Pricing always was, and still remains, a hot topic in eCommerce. And quite rightly so. Hermann Simon describes in his book “Preisheiten” how important even small price differences actually can be. He describes price as the most effective profit driver. A price increase of five percent, for example, will drive profit up by 50 percent, while a five percent increase in sales will generate only 20 percent more profit. Especially in eCommerce, sophisticated pricing makes the difference. We introduce you to the most important aspects of developing pricing strategies.
In the first of our two-part series “Developing Pricing Strategies in eCommerce” you will witness how to optimise the pricing of your online shop.
#1: Keep an eye on your own pricing margins
The cheapest price does not always win – and this fact is a reality in eCommerce. Besides price, online retailers can also score points with consumers with good delivery terms or low shipping costs. It is therefore advisable for your pricing strategy that you always keep an eye on your margins. To optimally increase margins and at the same time counteract falling profits, you should think about an altered product range or other shipping terms.
It is possible, for example, to allocate transport costs to your customers. Delivery costs, however, are a decisive purchase criterion for online shopping. Almost half of all customers prefer online retailers who offer cost-free delivery. Setting a minimum purchase value will minimise your risks here. When you offer free delivery only beyond a certain invoice value, you then encourage your customers to buy even more from you. You also increase your average shopping cart value here and achieve a higher turnover, which in the best case will even compensate your delivery costs.
#2: Create incentives to buy with your pricing strategy
Customers love discounts. This makes it all the more important to maintain the appeal of your pricing strategy whilst developing it. Nothing, after all, is worse than your buyers getting accustomed to certain offers. Using temporary discount campaigns, you can actually create a shortage of a certain product. In doing so, you will be suggesting that your customer will be paying a higher price if they do not immediately decide to buy. However, you should only use these campaigns rationally. If the same product remains permanently discounted, then these price offers quickly become untrustworthy. A well-known negative example of continuous discounts is the former DIY chain Praktiker, whose discount policy of (“20 percent off everything – except pet food”) resulted in the insolvency of the company. Instead of permanent price offers, it is a good idea, for example, to adjust time-limited discount campaigns to the seasons, such as winter sales on summer articles. No matter which pricing campaign you opt for, always keep in mind that discounts will temporarily reduce your margins.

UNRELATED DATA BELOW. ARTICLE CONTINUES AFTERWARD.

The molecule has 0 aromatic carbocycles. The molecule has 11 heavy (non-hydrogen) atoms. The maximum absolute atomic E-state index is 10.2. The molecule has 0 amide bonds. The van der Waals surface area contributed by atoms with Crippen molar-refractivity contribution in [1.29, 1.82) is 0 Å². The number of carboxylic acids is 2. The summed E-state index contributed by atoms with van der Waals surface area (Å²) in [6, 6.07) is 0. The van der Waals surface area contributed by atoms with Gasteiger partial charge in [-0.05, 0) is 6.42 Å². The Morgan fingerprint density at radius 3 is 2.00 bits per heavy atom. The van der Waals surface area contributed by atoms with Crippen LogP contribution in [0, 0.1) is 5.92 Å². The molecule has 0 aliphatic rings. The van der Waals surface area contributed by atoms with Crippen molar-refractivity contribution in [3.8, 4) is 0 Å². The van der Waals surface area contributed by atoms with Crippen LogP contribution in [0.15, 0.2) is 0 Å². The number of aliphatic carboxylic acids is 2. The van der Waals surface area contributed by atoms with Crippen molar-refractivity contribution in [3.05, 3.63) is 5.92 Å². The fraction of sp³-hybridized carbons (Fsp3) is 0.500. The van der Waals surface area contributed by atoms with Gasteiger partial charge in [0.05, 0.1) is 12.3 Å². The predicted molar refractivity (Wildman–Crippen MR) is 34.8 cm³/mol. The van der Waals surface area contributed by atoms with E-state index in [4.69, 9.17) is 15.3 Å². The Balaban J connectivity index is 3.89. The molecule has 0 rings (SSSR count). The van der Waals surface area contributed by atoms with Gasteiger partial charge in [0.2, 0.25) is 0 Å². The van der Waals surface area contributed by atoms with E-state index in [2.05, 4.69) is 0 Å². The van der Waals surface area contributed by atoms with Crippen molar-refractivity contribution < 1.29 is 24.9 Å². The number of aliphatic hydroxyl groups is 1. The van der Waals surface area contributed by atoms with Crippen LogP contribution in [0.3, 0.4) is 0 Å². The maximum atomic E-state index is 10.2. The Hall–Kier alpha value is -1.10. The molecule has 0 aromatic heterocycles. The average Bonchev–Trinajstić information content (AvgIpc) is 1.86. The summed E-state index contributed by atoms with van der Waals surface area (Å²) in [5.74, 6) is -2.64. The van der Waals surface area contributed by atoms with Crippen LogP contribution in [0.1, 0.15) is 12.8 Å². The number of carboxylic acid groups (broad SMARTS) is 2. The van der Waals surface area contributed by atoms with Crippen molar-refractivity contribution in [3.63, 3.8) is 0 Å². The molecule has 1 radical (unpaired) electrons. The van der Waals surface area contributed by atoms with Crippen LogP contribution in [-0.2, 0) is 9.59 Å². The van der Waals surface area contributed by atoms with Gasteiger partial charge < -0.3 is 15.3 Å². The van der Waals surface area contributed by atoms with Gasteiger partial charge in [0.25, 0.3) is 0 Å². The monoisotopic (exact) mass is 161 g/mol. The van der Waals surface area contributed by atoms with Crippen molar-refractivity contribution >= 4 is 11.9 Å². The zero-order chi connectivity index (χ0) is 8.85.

#3: When pricing, set psychologically attractive fugures
Fractional prices have an attractive effect
It is no secret that some prices are more attractive to your customers than others. These perceptions can be exploited in your own pricing. In the field of pricing psychology, the effects of attractive prices are attributed among other things to the processing of sequential digits by the human brain. When comparing two prices, customers read from left to right and stop the comparison as soon as a digit differs. The difference between a product priced at EUR 3.00 and a comparable product for EUR 2.99 therefore tends to be overestimated. As in the above example, so-called fractional prices arise, which are set below a certain price threshold. Pay particular attention not to offer your customers “unclean” prices. Instead of 2.54 euros, you should choose a more attractive fractional price that increases your profit.
Reference prices offer your customers a frame of reference
It also happens that customers often unconsciously avoid extreme options. If you offer different product options at your online shop, many customers will buy neither the cheapest nor the most expensive option, but opt instead for the compromise. This is referred to as an external reference price, since you offer your customer the yardstick here for comparable products. An internal reference price, on the other hand, describes your customer’s own price experiences from the past, such as the last price paid for a product. It also affects price expectations for future purchases, for example, if your customer expects a price reduction in the future. You should therefore pay attention to the frame of reference within which you display your products in your sales channels and at what prices.
An unbeatable pricing strategy using pricing tools
In eCommerce, it is essential to establish comprehensive price monitoring. How do your competitors set their prices? How does your own offering compare? With price management software such as blackbee, you can keep an eye on your competitors’ current prices and then see how competitively your own products are priced. Our AI solution provides you with information on where pricing campaigns, such as discounting, are taking place. To adjust your pricing strategy apropos your own delivery charges, blackbee even provides you with valid data on the shipping costs of your competitors.
Using blackbee, you can monitor current price developments on the market. Convince yourself now with our free test access!